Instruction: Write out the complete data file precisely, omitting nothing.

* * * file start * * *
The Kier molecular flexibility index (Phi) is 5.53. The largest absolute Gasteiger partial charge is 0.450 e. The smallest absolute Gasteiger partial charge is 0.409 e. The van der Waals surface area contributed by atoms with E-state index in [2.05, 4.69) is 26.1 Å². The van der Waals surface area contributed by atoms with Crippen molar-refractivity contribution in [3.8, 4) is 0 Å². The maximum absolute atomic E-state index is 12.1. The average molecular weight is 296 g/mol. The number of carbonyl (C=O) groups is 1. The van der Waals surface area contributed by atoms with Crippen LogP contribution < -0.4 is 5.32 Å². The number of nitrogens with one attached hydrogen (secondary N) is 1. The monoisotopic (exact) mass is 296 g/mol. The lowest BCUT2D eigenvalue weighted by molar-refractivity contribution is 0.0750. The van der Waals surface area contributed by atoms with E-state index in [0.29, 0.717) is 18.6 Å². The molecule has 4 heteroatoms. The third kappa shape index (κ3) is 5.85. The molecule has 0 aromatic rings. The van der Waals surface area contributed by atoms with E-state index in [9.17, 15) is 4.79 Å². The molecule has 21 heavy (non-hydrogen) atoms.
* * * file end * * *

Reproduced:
The Kier molecular flexibility index (Phi) is 5.53. The largest absolute Gasteiger partial charge is 0.450 e. The smallest absolute Gasteiger partial charge is 0.409 e. The van der Waals surface area contributed by atoms with E-state index in [2.05, 4.69) is 26.1 Å². The van der Waals surface area contributed by atoms with Crippen molar-refractivity contribution in [3.8, 4) is 0 Å². The maximum absolute atomic E-state index is 12.1. The average molecular weight is 296 g/mol. The number of carbonyl (C=O) groups is 1. The van der Waals surface area contributed by atoms with Crippen LogP contribution < -0.4 is 5.32 Å². The number of nitrogens with one attached hydrogen (secondary N) is 1. The monoisotopic (exact) mass is 296 g/mol. The lowest BCUT2D eigenvalue weighted by molar-refractivity contribution is 0.0750. The van der Waals surface area contributed by atoms with E-state index in [0.29, 0.717) is 18.6 Å². The molecule has 4 heteroatoms. The third kappa shape index (κ3) is 5.85. The molecule has 0 aromatic rings. The van der Waals surface area contributed by atoms with E-state index in [9.17, 15) is 4.79 Å². The molecule has 21 heavy (non-hydrogen) atoms.